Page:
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Abu Dhabi, UAEMonday 17 December 2018

Building the future on Saadiyat Island

Nick Leech meets Jassim Al Hammadi, the engineer charged with providing the services that will make the Saadiyat Cultural District tick.
A model of the plans for Saadiyat Island’s Cultural District, which was on display at the Global Cityscape exhibition at Dubai International Convention and Exhibition Centre last year. Ali Haider / EPA
A model of the plans for Saadiyat Island’s Cultural District, which was on display at the Global Cityscape exhibition at Dubai International Convention and Exhibition Centre last year. Ali Haider / EPA

Four blue and white road signs greet those who make it through the security gates that guard the most westerly tip of Saadiyat Island.

In the beginning, a single sign directed traffic to the forest of cranes and reinforcing bars that mark the site of Louvre Abu Dhabi, but this has been joined by similar signs pointing the way to the sites of the island’s other museums: the Guggenheim Abu Dhabi and Zayed National Museum.

The fourth sign, however, is for something quite different.

Rather than pointing to a building, it identifies a 2,430,000 square metre idea – the Saadiyat Island Cultural District.

The Cultural District is the name given by the Tourism and Development Investment Company (TDIC) to the part of Saadiyat Island that will eventually house the three museums.

In addition, it will be home to largest school Abu Dhabi, the largest school campus in the city, and The District, a 17 hectare indoor-outdoor shopping neighbourhood.

The District will provide three new avenues for the capital – Luxury Street, Canal, and Main Street – as well as 550 new department stores, boutiques, galleries, restaurants and cafes, some of which will be housed in Abu Dhabi’s newest mall, the Crescent Arcade.

It is difficult to estimate exactly how many people will be involved in the transformation – over the next two years, the number of labourers working on the museums alone is set to leap from 5,000 to 25,000 – but the effort to transform the Cultural District from an idea to reality is something that occupies much of Jassim Al Hammadi’s time.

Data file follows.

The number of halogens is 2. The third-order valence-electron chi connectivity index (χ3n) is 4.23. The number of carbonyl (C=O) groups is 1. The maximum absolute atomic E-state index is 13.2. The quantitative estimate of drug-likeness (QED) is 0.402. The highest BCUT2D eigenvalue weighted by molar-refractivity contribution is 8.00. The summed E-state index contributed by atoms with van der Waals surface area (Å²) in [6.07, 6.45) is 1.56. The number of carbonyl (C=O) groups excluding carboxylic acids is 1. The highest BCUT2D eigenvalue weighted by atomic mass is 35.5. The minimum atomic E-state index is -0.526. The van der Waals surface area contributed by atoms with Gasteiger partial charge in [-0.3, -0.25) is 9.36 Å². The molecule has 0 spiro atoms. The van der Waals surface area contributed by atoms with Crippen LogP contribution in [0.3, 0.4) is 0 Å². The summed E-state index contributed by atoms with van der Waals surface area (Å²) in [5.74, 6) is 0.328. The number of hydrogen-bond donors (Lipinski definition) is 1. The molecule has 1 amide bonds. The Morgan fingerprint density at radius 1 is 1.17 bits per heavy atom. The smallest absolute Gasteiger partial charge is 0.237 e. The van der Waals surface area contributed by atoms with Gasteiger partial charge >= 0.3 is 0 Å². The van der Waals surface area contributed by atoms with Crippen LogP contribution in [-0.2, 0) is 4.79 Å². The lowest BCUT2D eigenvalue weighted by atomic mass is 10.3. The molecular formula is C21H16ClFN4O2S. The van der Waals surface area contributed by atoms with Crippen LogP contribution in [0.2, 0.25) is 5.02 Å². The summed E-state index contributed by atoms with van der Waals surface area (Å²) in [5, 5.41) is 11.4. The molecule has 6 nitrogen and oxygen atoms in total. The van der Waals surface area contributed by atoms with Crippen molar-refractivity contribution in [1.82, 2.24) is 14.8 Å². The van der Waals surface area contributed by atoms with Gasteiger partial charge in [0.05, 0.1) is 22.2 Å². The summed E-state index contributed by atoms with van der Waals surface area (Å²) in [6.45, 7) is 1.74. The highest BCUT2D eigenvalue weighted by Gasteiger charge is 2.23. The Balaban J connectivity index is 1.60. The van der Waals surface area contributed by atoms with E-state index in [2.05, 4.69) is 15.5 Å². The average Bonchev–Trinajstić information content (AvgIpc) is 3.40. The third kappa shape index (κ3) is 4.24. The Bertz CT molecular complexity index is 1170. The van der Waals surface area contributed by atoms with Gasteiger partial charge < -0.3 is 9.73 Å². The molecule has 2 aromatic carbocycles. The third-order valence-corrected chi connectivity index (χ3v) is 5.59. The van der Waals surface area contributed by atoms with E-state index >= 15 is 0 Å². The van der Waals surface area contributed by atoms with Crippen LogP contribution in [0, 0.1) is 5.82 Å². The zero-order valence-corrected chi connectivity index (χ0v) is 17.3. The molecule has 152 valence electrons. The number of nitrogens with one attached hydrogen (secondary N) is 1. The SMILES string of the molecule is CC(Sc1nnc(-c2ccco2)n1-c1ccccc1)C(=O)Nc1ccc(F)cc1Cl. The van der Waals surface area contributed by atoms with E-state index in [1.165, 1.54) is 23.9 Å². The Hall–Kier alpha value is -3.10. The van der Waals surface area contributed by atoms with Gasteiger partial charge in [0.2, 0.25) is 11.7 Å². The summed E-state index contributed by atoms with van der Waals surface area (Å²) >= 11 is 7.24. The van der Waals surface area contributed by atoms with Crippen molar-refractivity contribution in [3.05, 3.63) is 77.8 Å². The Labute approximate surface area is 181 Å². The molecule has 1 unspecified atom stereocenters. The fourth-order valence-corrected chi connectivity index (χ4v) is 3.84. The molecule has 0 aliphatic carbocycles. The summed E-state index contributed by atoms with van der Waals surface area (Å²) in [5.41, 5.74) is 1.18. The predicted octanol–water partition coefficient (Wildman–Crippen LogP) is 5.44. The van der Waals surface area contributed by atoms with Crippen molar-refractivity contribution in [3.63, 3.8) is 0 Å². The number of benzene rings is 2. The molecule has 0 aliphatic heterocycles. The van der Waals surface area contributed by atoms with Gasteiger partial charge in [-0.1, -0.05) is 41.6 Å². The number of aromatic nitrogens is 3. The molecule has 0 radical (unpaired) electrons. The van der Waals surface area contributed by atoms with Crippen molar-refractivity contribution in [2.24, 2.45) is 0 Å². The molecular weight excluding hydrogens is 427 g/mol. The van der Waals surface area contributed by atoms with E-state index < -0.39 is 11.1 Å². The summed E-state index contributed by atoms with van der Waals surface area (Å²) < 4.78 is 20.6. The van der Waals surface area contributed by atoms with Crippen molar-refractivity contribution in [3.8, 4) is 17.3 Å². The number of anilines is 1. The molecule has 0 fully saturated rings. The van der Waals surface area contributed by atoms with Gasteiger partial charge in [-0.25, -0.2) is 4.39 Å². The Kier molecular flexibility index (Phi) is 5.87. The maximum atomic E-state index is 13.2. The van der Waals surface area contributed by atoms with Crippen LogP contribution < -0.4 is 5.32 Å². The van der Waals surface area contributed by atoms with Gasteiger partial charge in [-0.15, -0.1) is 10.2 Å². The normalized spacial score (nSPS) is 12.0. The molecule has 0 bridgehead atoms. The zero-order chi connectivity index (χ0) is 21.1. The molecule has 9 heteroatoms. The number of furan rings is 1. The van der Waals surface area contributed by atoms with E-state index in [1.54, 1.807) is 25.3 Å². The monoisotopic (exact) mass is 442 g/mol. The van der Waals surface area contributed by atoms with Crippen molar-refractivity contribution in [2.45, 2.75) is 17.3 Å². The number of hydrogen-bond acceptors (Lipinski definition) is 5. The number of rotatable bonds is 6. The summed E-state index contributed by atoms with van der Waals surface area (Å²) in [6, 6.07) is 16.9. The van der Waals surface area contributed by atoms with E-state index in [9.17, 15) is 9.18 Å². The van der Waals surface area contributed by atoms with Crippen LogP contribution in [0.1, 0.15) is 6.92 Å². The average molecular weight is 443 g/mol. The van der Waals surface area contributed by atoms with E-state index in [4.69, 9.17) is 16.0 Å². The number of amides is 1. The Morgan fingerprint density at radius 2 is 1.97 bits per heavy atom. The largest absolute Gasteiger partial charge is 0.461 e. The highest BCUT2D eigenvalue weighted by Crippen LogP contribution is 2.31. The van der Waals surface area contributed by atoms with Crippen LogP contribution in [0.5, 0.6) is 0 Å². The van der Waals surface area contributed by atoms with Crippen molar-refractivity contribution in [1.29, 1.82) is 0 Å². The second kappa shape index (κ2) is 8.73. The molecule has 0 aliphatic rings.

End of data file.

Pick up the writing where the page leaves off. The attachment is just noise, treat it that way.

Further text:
“Can you imagine the logistical challenges that will need to be overcome to allow all of these people to work together at the same time on site, plus all of the equipment that will be needed to be delivered plus the vehicles and the machinery and the cranes?” he asks.

Mr Al Hammadi is TDIC’s director of buildings and infrastructure. As such, he is responsible for delivering the vital services – safely, to schedule, on budget, and according to plan – that will make this part of Saadiyat Island tick.

“Most people are unaware of infrastructure because a lot of it is hidden underground.” he says. “They are only aware of the roads and the street lights, but a lot of work is required to make sure that you can deliver the right utilities, such as power cables, fresh water, sewage treatment and telecommunications.

“We have to make sure that all of the infrastructure surrounding the Cultural District is delivered on time and before the testing and commissioning of any of the museums, otherwise you will have a series of dead buildings without any power, water, sewage or irrigation, that cannot be operated. You simply cannot run any building without infrastructure.”

Work on the infrastructure for this part of Saadiyat Island continued even when construction of the Louvre Abu Dhabi experienced a temporary hiatus in 2011. Deep services for the museum district, including sewers and stormwater pipes, were completed in March of that year and construction of the main sewage treatment plant on Saadiyat was completed in the summer of 2012.

For Mr Al Hammadi and his 35-strong team of project managers and engineers, delivering the services at the right time is only part of a process that starts before the drawings by architects and designers have even reached a detailed stage.